Your dragon will also need a warm side of the tank and a cool side of the tank.  The warm side you want to keep between 84-88F and the cool side you want to keep at around 75-78F.   You can do this by using different wattages of light bulbs.  You can use Special reptile lights or just a regular house bulb.  ( Do not use coil bulbs, these have been shown to hurt beardies eyes). You can also raise your beardie up with basking branches, logs, and other reptile decorations to help them get closer to the light for basking.  Do not put your Bearded Dragon closer then 6-8 inches of your lights though, you do not want them to get burned.

    Beared Dragons do not need a light at night, unless your house gets lower then 65 F.  In winter months you can use a heat emiter or a blue moon glow lamp.  A lot of people don't like the colored lights, the moonglow lights simulate the moons natural glow and does not bother my dragon's sleep . I used the heat emiters before and they do work but give off a lot of heat, do not place on top of screens or in any non ceramic lamps.

         One of the most important lights for your beaded dragon in a UV light.  They need to do this for at least 12-14 hours a day.  Place your UV light beside the basking light so your dragon can bask and get his daily uv.  There are many types of UV lights on the market, and many just do not put out enough adequate uv for a bearded dragons.  When buying a uv light for your dragon you want the long tube light brand called: REPTI SUN 10.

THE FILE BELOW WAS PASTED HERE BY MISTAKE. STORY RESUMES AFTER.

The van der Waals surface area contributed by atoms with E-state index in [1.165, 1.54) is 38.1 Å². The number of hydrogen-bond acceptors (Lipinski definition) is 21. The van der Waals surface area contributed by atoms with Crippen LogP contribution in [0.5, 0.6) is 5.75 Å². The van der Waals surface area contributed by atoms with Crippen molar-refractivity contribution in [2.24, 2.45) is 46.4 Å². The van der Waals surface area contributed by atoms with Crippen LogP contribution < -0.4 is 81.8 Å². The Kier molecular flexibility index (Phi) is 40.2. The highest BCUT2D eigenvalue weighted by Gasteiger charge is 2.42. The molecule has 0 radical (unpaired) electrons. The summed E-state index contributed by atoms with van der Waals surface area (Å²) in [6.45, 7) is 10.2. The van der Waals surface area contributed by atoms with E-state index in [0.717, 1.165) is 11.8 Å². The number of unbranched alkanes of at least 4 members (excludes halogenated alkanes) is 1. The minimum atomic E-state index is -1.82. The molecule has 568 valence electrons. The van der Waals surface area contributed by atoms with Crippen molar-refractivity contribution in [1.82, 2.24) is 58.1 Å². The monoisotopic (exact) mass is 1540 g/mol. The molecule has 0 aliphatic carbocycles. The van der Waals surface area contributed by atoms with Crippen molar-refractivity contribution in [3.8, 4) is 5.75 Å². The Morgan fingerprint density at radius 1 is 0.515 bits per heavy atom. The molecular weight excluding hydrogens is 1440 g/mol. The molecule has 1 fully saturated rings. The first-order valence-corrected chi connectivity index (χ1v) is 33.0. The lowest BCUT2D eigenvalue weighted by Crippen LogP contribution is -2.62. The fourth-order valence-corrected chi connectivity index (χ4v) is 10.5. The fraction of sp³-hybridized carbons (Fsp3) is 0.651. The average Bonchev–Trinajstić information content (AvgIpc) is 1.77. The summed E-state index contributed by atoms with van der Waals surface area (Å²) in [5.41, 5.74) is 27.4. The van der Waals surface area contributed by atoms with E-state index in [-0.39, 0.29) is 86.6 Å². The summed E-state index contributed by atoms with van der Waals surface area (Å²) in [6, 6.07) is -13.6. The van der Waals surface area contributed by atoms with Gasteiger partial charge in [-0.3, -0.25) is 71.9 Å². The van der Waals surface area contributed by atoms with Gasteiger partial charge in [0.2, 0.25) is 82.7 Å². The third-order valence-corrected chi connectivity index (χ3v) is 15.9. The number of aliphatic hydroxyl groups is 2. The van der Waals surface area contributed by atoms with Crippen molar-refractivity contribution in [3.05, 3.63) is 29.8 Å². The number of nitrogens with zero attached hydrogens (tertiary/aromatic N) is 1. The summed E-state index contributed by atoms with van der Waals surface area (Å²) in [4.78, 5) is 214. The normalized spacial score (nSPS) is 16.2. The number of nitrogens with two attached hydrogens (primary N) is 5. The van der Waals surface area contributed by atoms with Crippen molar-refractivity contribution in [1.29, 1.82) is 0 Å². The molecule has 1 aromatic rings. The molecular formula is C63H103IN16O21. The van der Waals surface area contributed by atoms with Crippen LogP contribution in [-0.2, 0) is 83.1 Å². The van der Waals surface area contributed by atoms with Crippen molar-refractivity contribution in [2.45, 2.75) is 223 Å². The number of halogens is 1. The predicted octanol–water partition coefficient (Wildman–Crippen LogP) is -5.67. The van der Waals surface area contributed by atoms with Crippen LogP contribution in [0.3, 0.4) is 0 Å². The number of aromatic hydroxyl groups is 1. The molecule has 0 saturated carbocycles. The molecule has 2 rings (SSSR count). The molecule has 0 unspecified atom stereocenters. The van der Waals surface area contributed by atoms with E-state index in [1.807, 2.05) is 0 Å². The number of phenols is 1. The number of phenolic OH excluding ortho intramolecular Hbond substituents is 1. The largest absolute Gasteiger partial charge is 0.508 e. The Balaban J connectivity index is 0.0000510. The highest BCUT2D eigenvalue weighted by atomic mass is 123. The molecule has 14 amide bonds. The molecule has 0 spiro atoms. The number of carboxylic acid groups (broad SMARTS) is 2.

( http://www.amazon.com/Repti-Sun-10-0-UVB-Bulb/dp/B0009YJ3C8)

This is the best brand of uv put on the market in the us for Bearded Dragons.  Sadly when I first got draco I didn't know about this brand, I didn't know there was differance.  Draco basked under his uv everyday, but I noticed he started to get a underbite . I know I gave him enough calcium. It turns out the light I had did not put out enough uv rays. I changed to repti sun 10. and his color got brighter, he became more active, and  had a better appetite.  You will want your uv in your basking area no farther then 8 inches from your dragon.  These lights are VERY important, without them your dragon is prone to MBD (Metabolic Bone Disease).  Be sure to replace your UV bulb every 6 months.

 

 

Substrate:

 

    Substate is what you line the bottom of your bearded dragons viv with.  Some  people keep their beadies on sand, but I find there are far more risk and health concerns from sand it's better to just not take the risk.  Sand can be ingested by the beardie when they are eating and get stuck in their intestines and cause them to get impacted and causes  problems when passing stool.  If left untreated the beardie can die.  Avoid sand, Calcium sand, and walnut shells.